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Antinous, the Emperor’s Beloved: New Exhibition Combines Science and Art

September 01, 2017

September 1 – November 26, 2017 


Curator Powers and Dr. Abbe


San Antonio, TX—August 8, 2017

On September 1, the San Antonio Museum of Art will present Antinous, the Emperor’s Beloved: Investigating a Roman Portrait, the first exhibition of its kind for the Museum, as it focuses on the close examination of a single work in the collection. This exhibition shares both scientific, behind-the-scenes research and the story of Antinous, the young lover of Roman Emperor Hadrian. The exhibition will be on display through November 26, 2017.

While traveling with Hadrian in Egypt in AD 130, Antinous drowned in the Nile River. Hadrian went into deep mourning and commemorated Antinous with statues, a city in his name, and ultimately deification. Cities throughout the Empire began to worship Antinous, a practice that continued for more than a hundred years after his death. More statues of Antinous survive than any other historical figure from the Roman world except the emperors Augustus and Hadrian.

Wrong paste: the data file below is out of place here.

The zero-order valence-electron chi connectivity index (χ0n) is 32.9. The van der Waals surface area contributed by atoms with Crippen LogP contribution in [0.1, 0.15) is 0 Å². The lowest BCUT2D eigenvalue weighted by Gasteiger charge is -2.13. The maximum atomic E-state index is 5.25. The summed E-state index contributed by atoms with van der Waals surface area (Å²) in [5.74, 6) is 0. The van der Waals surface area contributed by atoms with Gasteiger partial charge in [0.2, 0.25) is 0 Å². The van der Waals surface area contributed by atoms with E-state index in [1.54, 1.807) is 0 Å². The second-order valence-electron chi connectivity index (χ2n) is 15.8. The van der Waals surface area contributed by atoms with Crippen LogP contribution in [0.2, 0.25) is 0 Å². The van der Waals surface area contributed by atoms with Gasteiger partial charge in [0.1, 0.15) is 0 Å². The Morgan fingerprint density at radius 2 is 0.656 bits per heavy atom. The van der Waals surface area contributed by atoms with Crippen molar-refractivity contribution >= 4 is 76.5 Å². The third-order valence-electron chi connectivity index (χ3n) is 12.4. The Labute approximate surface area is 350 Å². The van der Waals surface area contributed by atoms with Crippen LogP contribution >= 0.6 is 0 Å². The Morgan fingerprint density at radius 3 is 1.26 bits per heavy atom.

Antinous, the Emperor’s Beloved draws on a thorough study of the Museum’s portrait of Antinous to better understand its original appearance. The research was undertaken by Jessica Powers, PhD, Curator of Art of the Ancient Mediterranean World, Dr. Michelle Bushey (National Science Foundation, formerly of Trinity University) and Dr. Mark Abbe (University of Georgia). Their study revealed that the head’s ivy wreath preserved traces of its ancient gilding. Microscopic imaging revealed that purple stains on the wreath were actually caused by the chemical deterioration of the gilding. The exhibition features images from the scientific analyses. “The phenomenon has been recorded on only a very few Roman statues,” said Powers, “and its documentation on the Museum’s Antinous marks an important contribution to the understanding of gilding and polychromy on Roman sculptures.”

Curated by Jessica Powers, PhD, the exhibition features several other works, including ancient sculptures and coins on loan from the J. Paul Getty Museum, the American Numismatic Society, and the University of Pennsylvania Museum of Archaeology. 

Antinous, the Emperor's Beloved: Investigating a Roman Portrait has been made possible by generous support from the following donors: the bequest of Gilbert M. Denman, Jr.; in memory of Myriam McGinnis, from her family; Louis J. Lamm, Jr.; the Alice Kleberg Reynolds Foundation; and the Friends of Ancient Art.